Wednesday, December 31, 2014

My Brother's Christmas Gift from Heaven

"For Mom, Uncle John, and Our Families"

The holidays are a cacophony of sounds, smells, and images connected to memories of family:  mom baking lemon drop cookies; children bustling in and around the kitchen; and quiet moments when we remember glimpses of loved ones who can only join us in memories.

The Hackett family lost our matriarch two years ago. At eighty-five, she had fought a life-long battle against the scourge of rheumatoid arthritis. She was our hero, our mentor, our confessor. The banker, who balanced to the penny; the Great-Grandma who just missed the birth of her tenth great-grandchild: Melanie Hazel Hackett.

Now with family spilt by distance and indifference, we search for meaning and try to find answers to our “why?” Symbols help connect the generations and provide us with opportunities to reflect.

The following is an adaptation of Clement Moore’s “A Visit from St. Nicholas” by my older brother, John Hackett, who found comfort in the beauty of a yellow iris. A yellow iris that he transplanted from his mother’s garden; an iris that bloomed on Christmas day to let him know that “Mom” was still alive in his heart, a symbol of both continuity and of love,

“Mom's Christmas Iris”
'Twas the night before Christmas, Not a single Iris was in bloom
The plants were all snug in their beds,
While visions of spring blossoms danced in their heads.
When, in a forgotten section of garden,
I sprang from the ground,
When what to my eyes should appear,
But a single Iris in bloom, where none should be.
I knew in a moment, since this plant was Mom's
That she was here to say, “Merry Christmas to all, and to all have a great day.”

John Robert Hackett                        
The Torrance Hacketts                    
 "I believe it was a sign from Mom."   

Sunday, December 28, 2014 is now posted and operational thanks to my daughter Christina and her boyfriend Oscar. I wasn't sure if I wanted to create a website; my rabbits won't even know that they are featured on the world wide web. But with retirement coming and listening to teachers who have retired, I am beginning to realize that we cannot run away from the world in our retirement. We still need intellectual stimulation and connections to other humans. So, I guess I am trading in my professional career for a new, smaller, more personal adventure.

I still have the need to figure out some new puzzle; play with words to communicate some inner need or feeling, but now I must search out a new community to interact with and share ideas. I find it somewhat ironic that I have chosen the rabbit community. When down and not sure about life at 22, I reached out to the rabbit community in Southern California and in return, I received companionship and a shared interest: the joy of rabbits. With the help of Herb Dyke and June Payne, my brother and I formed H and H Mini Lops and began breeding and showing those flop eared clowns, who loved to stomp their heels and run in my backyard. My brother enjoyed showing; I enjoyed rabbits. They helped me take my mind off of cancer and with their help, I returned to good health and moved on to other adventures in adult life.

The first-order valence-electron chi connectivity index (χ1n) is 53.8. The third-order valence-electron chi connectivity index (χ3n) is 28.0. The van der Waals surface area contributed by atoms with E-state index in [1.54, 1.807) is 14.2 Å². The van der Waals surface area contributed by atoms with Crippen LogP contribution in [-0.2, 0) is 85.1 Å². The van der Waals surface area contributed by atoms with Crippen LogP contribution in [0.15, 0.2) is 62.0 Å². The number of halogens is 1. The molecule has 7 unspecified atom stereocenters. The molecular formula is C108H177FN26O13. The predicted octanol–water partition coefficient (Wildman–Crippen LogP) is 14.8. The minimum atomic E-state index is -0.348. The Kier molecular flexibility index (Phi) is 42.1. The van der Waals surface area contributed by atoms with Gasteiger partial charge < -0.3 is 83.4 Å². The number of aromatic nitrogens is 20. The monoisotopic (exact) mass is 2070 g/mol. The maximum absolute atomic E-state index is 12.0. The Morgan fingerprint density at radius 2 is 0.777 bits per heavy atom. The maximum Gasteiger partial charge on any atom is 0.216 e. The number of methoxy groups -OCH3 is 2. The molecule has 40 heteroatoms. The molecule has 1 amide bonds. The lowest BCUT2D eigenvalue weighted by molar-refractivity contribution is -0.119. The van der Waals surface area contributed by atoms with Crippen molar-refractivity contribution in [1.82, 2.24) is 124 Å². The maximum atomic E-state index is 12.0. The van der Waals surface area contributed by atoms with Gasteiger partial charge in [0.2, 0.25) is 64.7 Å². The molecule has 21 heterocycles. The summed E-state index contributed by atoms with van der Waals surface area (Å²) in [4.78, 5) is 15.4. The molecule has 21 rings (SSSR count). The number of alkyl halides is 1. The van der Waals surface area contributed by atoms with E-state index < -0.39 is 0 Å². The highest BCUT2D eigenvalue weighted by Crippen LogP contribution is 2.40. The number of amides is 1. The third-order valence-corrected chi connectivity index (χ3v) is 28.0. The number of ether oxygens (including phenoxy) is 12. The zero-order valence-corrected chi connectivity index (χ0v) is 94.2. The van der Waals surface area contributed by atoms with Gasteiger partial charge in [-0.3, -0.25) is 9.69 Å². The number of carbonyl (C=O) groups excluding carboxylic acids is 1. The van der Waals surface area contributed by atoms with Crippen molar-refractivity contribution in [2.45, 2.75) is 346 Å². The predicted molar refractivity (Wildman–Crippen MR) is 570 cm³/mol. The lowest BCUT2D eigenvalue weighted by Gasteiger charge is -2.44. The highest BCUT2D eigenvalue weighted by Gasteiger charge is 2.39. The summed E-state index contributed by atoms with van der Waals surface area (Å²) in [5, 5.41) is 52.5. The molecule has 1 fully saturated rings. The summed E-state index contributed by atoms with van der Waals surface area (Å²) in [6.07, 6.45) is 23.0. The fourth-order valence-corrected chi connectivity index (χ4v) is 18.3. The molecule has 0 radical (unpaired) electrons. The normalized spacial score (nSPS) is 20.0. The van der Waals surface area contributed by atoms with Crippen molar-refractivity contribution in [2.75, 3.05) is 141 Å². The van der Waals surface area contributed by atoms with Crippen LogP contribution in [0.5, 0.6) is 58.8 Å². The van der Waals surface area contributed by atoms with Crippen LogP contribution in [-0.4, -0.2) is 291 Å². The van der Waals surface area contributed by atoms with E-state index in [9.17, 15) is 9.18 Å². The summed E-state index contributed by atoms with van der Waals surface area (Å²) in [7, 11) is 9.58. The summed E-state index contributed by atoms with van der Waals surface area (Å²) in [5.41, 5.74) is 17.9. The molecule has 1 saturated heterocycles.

Now after family and career, I once again have time to sit in a chair and watch my rabbits run and kick up their heels. But now they run around not at the lake in Lake Lindero, but at Mission Hill Farm, at the base of Black Mountain, in Springville, California.

Now I sit back and watch my New Zealand Reds rather than Mini Lops. I have much to learn; I want to reach out to other New Zealand Red breeders: How do I improve those shoulders? How long should I try to hold on to prospective show rabbits before I turn them into rabbit stew? Have other breeders had any success at selling their frozen rabbit meat at local farmers markets? Can the reds compete with the whites? Should I try to introduce the white's body type via broken reds?

Black Mountain is frosted white; the thirty degree sun is warming the rabbits' cages after a long cold night; and has witnessed its first sunrise.

Monday, September 1, 2014

Mission Hill Farm

Mission Hill Farm is the dream of a five-year-old that came true through dedication to family and hard work.

The Mission Hill Farm brand is the real life manifestation of a Christmas present I received when I was five years old. I still remember my oldest brother, Bob, setting up the plastic farm animals in front of the red, tin and plastic barn, complete with round silos. I don't think he had any idea of how deeply that farm set would impact my future dreams and life.

My wife and I and my mother purchased a five acre cow pasture over twenty years ago; however, dedication to a growing family and career kept farming a "maybe someday dream."

Now, with two children grown and one still at home, it is time to see if the American dream can come true in Springville, California.

The farm will always be funded by the income earned from faithful public service, but perhaps with a little creativity, we can produce and sell our rabbit, lamb, eggs, and sheep milk yogurt and cheese at local farmers' markets. Our hope is develop our family farm and produce quality products that are delivered with a friendly, personal touch.

The adventure begins.

This blog is inspired by two other blogs:    by Hal Walter, who  uses the beauty of language to inspire his readers to eat healthy, live actively, enjoy donkeys and pack burro racing, and live life in a way that we try to understand others, who may see life a little differently.   by Danelle Wolford, who captured my interest backyard farming and spoke to my "Yes, we can" attitude.
The future of Mission Hill Farm